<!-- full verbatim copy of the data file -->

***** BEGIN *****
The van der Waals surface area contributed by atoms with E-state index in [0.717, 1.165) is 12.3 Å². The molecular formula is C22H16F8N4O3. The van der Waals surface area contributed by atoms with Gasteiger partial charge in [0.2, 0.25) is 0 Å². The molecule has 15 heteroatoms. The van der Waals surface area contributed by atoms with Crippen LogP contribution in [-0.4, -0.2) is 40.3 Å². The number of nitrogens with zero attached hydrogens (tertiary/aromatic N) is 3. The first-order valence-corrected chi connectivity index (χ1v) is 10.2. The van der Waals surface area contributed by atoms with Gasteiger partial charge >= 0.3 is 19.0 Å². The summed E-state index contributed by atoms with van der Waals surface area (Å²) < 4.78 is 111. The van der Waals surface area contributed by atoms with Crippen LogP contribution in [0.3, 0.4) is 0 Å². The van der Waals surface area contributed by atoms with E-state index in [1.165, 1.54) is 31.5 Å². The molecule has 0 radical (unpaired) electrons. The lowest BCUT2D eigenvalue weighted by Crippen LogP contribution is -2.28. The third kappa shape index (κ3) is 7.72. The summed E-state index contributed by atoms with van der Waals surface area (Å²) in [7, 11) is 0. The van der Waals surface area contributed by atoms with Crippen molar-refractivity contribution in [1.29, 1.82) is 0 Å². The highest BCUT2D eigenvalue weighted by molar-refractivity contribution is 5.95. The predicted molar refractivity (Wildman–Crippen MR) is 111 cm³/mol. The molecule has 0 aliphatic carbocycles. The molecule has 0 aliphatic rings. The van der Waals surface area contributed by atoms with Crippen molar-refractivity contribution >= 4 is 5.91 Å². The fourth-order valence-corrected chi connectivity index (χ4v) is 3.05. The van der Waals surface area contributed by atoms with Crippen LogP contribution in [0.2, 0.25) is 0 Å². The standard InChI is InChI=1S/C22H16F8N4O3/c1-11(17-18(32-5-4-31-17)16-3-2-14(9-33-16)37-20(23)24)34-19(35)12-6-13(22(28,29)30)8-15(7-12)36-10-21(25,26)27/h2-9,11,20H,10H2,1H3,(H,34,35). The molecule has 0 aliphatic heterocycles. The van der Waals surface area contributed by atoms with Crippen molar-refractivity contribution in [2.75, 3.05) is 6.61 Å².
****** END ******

The van der Waals surface area contributed by atoms with E-state index in [0.717, 1.165) is 12.3 Å². The molecular formula is C22H16F8N4O3. The van der Waals surface area contributed by atoms with Gasteiger partial charge in [0.2, 0.25) is 0 Å². The molecule has 15 heteroatoms. The van der Waals surface area contributed by atoms with Crippen LogP contribution in [-0.4, -0.2) is 40.3 Å². The number of nitrogens with zero attached hydrogens (tertiary/aromatic N) is 3. The first-order valence-corrected chi connectivity index (χ1v) is 10.2. The van der Waals surface area contributed by atoms with Gasteiger partial charge >= 0.3 is 19.0 Å². The summed E-state index contributed by atoms with van der Waals surface area (Å²) < 4.78 is 111. The van der Waals surface area contributed by atoms with Crippen LogP contribution in [0.3, 0.4) is 0 Å². The van der Waals surface area contributed by atoms with E-state index in [1.165, 1.54) is 31.5 Å². The molecule has 0 radical (unpaired) electrons. The lowest BCUT2D eigenvalue weighted by Crippen LogP contribution is -2.28. The third kappa shape index (κ3) is 7.72. The summed E-state index contributed by atoms with van der Waals surface area (Å²) in [7, 11) is 0. The van der Waals surface area contributed by atoms with Crippen molar-refractivity contribution in [1.29, 1.82) is 0 Å². The highest BCUT2D eigenvalue weighted by molar-refractivity contribution is 5.95. The predicted molar refractivity (Wildman–Crippen MR) is 111 cm³/mol. The molecule has 0 aliphatic carbocycles. The molecule has 0 aliphatic rings. The van der Waals surface area contributed by atoms with Crippen molar-refractivity contribution >= 4 is 5.91 Å². The fourth-order valence-corrected chi connectivity index (χ4v) is 3.05. The van der Waals surface area contributed by atoms with Crippen LogP contribution in [0.2, 0.25) is 0 Å². The standard InChI is InChI=1S/C22H16F8N4O3/c1-11(17-18(32-5-4-31-17)16-3-2-14(9-33-16)37-20(23)24)34-19(35)12-6-13(22(28,29)30)8-15(7-12)36-10-21(25,26)27/h2-9,11,20H,10H2,1H3,(H,34,35). The molecule has 0 aliphatic heterocycles. The van der Waals surface area contributed by atoms with Crippen molar-refractivity contribution in [2.75, 3.05) is 6.61 Å².